• Man I’d love to get this data with BF% rather than BMI (I realize this is not your fault and BMI is usually all that’s available, this is a complaint about the field). BF% increase obviously increases BMI, but so does muscle and height-while-keeping-BF%-the-same (because BMI doesn’t scale quite right with height).

Overall I find the second and third graphs especially convincing but would need to think more before updating, thanks for highlighting those.

• The answer might be genetics, so while that would be potentially interesting from a gene therapy point of view, if we find a food contaminant or environmental pollutant is causing the obesity epidemic, that might be much easier to fix—by banning it. After all, there might be many genes of individually small effect involved in resistance to this hypothetical contaminant or pollutant, and those genes might have all sorts of side-effects.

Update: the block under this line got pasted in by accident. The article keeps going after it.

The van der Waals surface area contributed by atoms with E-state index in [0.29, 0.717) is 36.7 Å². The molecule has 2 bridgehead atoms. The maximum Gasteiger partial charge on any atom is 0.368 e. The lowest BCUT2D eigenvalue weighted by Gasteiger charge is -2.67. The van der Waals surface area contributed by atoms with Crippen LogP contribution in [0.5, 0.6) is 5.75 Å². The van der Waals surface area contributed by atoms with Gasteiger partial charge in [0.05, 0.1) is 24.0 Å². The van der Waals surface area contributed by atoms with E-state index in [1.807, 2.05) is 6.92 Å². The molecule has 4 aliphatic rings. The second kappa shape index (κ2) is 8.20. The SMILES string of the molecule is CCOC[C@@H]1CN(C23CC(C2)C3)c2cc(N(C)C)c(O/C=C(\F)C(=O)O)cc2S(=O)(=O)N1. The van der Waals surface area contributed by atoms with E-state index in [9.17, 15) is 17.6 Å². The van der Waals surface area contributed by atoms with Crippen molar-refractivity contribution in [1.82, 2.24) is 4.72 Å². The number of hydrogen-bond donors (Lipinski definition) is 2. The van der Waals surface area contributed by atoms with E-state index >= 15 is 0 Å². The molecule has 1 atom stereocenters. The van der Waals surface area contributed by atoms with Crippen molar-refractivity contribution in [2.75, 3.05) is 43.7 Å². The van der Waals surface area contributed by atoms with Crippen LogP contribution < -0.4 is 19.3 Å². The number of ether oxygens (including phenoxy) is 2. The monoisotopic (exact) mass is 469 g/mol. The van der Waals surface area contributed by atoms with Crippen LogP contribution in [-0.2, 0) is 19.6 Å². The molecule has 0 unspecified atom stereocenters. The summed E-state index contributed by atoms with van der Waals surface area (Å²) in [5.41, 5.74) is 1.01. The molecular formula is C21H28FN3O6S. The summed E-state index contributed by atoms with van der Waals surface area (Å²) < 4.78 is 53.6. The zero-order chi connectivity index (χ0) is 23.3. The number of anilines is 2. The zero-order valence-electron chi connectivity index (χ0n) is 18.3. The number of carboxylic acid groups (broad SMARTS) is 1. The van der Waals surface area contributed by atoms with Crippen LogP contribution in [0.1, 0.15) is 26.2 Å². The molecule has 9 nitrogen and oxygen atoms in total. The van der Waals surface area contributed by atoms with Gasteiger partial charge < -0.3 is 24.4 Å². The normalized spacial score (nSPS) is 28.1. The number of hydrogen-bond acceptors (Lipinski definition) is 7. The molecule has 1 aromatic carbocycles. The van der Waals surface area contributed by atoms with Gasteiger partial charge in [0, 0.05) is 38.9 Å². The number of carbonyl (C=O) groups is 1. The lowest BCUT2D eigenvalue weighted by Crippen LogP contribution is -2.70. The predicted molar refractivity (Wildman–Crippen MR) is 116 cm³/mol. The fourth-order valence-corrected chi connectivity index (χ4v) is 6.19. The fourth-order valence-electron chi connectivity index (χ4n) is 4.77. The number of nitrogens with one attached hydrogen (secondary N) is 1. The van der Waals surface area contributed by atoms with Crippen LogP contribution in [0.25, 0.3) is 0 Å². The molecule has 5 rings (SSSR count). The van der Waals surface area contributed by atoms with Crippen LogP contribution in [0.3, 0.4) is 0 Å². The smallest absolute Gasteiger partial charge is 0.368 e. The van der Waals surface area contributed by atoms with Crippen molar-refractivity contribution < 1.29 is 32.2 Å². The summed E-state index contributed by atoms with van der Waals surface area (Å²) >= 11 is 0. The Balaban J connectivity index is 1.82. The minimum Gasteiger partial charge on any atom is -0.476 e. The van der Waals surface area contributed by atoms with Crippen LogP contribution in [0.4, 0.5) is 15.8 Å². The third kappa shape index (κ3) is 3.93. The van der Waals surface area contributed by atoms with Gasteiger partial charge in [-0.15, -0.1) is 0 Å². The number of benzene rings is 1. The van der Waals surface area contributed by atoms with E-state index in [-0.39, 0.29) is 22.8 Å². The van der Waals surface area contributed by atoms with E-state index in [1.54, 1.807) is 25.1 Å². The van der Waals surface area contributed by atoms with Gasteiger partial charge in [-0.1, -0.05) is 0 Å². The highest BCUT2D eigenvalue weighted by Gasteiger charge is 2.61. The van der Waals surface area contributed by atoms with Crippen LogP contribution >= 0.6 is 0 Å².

But you are right that by studying these people, and comparing them to obese people, we might in principle discover some (altered) biochemical pathway that is enlightening to know about.

• I emailed this to SMTM this morning:

Hypothesis: overeating is self-medication for emotional pain

Hi,

I admit I haven’t read your entire Chemical Hunger series. I did read the mysteries and the conclusion. And I did a “find on page” for the terms “adverse childhood”, “roseto”, and “blue zones”, and found zero hits.